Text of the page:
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1

Why are theories important? (3)

1. Organize what we know into coherent set of principles
2. Form testable hypotheses about children’s behavior
3. Interpret findings

2

Continuous development

Change is gradual and smooth, each experience builds on earlier experiences

3

Discontinuous development

Change occurs in discrete steps with qualitative differences at each step

4

Overlapping waves for development

Variability in social behavior at a given point in time, change happens as children adopt new strategies

5

Current view of development (continuous or discontinuous)

Continuous but interspersed with transitional periods

6

Case study: Genie

Nature vs nurture, locked in basement, after certain amount of years passed she couldn’t learn how to talk

7

Current view of nature vs nuture

Both are important and interact, expression of biological characteristics is shaped by environmental circumstances

8

Current view of whether social development is universal across cultures

Some universal aspects but need to understand cultural variation

9

Rogoff’s research

Culture, Mayan vs US children, Mayan children better at attention and learning

10

Equifinality

Pathway, convergence, two children follow different paths to reach same outcome

11

Multifinality

Pathway, divergence, two children start out similarly but end up at different points

12

Early view on what role children play in their own development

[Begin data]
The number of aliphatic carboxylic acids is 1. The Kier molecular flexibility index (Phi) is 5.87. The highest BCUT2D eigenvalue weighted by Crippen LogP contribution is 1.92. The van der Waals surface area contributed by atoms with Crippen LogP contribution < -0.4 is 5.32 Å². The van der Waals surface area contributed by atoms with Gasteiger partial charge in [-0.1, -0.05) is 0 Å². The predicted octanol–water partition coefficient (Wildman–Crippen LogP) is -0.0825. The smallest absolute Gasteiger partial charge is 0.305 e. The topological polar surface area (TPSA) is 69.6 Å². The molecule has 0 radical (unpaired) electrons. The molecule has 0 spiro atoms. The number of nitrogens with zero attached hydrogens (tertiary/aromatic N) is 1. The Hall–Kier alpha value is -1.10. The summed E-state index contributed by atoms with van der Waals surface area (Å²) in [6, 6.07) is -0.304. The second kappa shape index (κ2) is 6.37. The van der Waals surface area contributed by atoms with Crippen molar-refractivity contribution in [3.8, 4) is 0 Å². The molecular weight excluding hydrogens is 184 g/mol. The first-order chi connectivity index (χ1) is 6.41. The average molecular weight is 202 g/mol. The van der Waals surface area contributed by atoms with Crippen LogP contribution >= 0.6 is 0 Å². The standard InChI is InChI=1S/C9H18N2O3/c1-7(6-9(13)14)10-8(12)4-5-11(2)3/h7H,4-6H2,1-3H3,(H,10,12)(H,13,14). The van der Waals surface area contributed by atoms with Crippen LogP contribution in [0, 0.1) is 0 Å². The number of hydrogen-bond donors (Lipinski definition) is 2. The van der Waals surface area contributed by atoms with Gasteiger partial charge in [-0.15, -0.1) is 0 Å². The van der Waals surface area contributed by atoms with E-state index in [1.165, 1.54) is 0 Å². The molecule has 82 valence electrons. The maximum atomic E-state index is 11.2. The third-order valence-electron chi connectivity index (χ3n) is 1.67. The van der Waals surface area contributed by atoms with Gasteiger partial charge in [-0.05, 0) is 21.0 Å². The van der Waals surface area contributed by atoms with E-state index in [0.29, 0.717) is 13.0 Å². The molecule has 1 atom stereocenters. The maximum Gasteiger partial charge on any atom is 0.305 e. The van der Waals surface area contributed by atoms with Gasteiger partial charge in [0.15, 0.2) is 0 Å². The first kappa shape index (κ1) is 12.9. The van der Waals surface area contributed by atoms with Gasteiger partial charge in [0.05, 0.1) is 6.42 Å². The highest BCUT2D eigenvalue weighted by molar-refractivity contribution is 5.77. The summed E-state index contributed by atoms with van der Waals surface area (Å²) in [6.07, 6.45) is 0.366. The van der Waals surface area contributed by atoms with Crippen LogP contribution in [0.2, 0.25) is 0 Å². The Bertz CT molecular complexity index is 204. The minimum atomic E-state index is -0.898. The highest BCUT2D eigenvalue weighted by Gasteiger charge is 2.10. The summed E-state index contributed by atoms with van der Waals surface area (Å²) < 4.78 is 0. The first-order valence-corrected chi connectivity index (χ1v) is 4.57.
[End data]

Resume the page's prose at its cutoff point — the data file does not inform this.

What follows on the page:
Passive role, children shaped by external forces

13

Current view on what role children play in their own development

Active role, children explore and seek out info about world, participate in exchanges with others, shape own development

14

What makes for a “good” theory? (3)

1. Parsimonious- simple
2. Falsifiable- testable
3. Applicable-practical relevance

15

Psychodynamic Perspectives: Freud

Development driven by unconscious instincts: sex, aggression, hunger

Shaped by relationships with others (mostly parents)

16

Freud’s psychosexual stages of development

Oral —> anal —> phallic (learns differences between males and females) —> latency (little or no sexual motivation) —> genital

17

Erikson’s psychosocial theory

Extended stages through adulthood, emphasized social environment over biology, specified tasks that must be accomplished at each stage, risks of failing to accomplish

18

Erikson’s stages

1. Trust vs mistrust (0-1 years)
2. Autonomy vs shame and doubt (1-3 years)- assert independence
3. Initiative vs guilt (3-6 years)-responsibility and ambition
4. Industry vs inferiority (6-12 years)-master tasks
5. Identity vs confusion (12-20 years)
6. Intimacy vs isolation (20-30 years)
7. Generatively vs stagnation (30-65 years)-raise children, generative career, give back to community
8. Integrity vs Despair (65+ years)

19

Strengths of Freud and Erikson

Emphasis on effects of early experience and social interactions on development, introduced concepts (attachment, gender roles, morality, identity)

20

Weaknesses of Freud and Erikson

Difficult to test empirically

Just Freud: not based directly on work with children

Just Erikson: mechanisms for transitioning across stages not identified

21

Piaget’s cognitive developmental theory

Transactional focus: children as agents in exploring and making sense of their environment

22

2 important processes for Piaget’s theory

1. Assimilation- fit new info into existing schema
2. Accommodation- modify existing schema in response to new info

23

Piaget’s theory stages (4)

1. Sensorimotor
2. Preoperational
3. Concrete operational
4. Formal operational

24

Piaget’s sensorimotor period

0-2 years, differentiates self from objects and other people, imitate and engage in imaginative play, basic understanding of causality, develops object permanence

25

Piaget’s preoperational period

2-7 years, begins to use language and symbols, perspective is egocentric (can’t see perspective of others), irreversible, centered